Sunday, 4 August 2013

Grouping children in class.

 Last year I wrote about my experience of my first full year job sharing  http://mrshalford.blogspot.co.uk/2012/07/challenges-of-job.html
Here we are a year on.  So, how did it go?

Teaching children for two consecutive years certainly has its advantages. I knew those children very well- knew exactly what they needed to work on to make good progress and make good progress they certainly did.

Whilst analysing the data it soon became clear that the year five children had made excellent progress, but the year four children slightly less so. Interestingly some of the more able children had made less than expected progress. Why should this be?

One reason could be that I focussed a lot of my guided teaching time on my most able children (as laid out in our SDP). Sure, they got good results but this has made me think carefully about how much time I devote with each group. With another large class next year (33 year 4/5 ) it will be a challenge! Ideally I would spend the same amount of time with each group but as any teacher knows that is easier said than done. Yes of course my weekly overview would structure who I would work with and when, but when using AFL and changing plans to best meet the needs of the children the groups themselves are changing .

Could the fact that the younger children in a mixed age class can feel eclipsed by the older ones and does this inhibit their progress? Certainly the majority of year five children  I taught this year made a lot more progress than they had the previous year when I had taught them as year fours.  Was this all down to the fact that I knew their skills so well? That they were so confident in the class set up that they were able to flourish? That being the older ones in the class gave them a heightened sense of responsibility which in turn improved their capacity for learning? 

This September I will again have a y4/5 class  and be carrying on with 14 children from the 12/13 academic year.  It will be a challenging year with a large class, a lot of children on school action and school action plus (just like any other class) along with the fact that my job share partner has moved on and a new appointment will be made.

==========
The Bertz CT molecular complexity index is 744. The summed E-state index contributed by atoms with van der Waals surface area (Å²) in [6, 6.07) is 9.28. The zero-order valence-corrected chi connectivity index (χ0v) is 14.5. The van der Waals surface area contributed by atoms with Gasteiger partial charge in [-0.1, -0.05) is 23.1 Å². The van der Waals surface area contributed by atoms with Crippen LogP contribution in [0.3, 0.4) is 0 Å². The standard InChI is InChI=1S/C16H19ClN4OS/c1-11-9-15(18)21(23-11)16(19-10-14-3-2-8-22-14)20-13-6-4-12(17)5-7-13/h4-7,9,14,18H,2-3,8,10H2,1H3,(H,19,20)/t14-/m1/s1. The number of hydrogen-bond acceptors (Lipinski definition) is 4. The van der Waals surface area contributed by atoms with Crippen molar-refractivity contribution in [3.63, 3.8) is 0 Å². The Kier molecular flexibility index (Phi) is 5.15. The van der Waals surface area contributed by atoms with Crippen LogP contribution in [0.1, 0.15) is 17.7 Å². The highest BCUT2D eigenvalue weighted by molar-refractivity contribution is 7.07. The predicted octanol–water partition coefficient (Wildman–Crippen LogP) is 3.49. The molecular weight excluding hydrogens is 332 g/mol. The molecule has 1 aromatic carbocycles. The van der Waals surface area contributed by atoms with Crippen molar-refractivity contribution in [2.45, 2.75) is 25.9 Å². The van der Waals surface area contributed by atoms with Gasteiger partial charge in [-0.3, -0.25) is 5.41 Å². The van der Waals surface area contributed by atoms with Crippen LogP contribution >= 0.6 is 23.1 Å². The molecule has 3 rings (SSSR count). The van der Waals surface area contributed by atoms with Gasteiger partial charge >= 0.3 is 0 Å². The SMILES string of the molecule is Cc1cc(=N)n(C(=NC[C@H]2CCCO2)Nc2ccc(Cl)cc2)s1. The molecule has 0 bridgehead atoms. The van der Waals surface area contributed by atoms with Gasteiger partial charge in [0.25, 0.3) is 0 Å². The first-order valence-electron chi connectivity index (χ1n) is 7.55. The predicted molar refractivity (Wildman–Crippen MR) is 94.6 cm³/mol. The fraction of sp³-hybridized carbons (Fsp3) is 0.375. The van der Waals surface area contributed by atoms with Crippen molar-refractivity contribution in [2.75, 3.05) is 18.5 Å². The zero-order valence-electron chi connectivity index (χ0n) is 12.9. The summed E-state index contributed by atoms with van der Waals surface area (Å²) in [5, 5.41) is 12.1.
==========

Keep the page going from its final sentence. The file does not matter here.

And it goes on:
So, what are my priorities? 

First of all consistency is key so should my temporary job share partner not continue, it will be all about making a new partnership work effectively. Although new to job sharing I feel that it has been a very successful partnership ; I will blog about it over the summer.

Secondly grouping the children in mixed ability groups most of the time. I use working partners (thanks to all the brilliant AFL resources by the wonderful Shirley Clarke  http://shirleyclarke-education.org/) and have groups of children needing interventions as appropriate. I am thinking of having discrete groups of more able in maths/english (still focus on the SDP) but the rest of the groups to be mixed.  I have always used a variety of grouping methods but gone back to traditional ability groups for the majority of maths and english lessons.  Will it work? That’s the challenge.

So I would really like to research a bit more about grouping the children. All my colleagues favour ability grouping. I’ve always played it safe with grouping in abilities for the majority of maths and english lessons.

I make good use of scaffolds, TAs, top tips, success criteria and various other methods to enable children to access their learning. But when the children do work in mixed ability groups (always for science and practical subjects) there is so much more of a buzz going on.

Have you moved away from ability groups? How did you find it? What worked well and what didn’t?

I will blog about how it goes once the term is underway.





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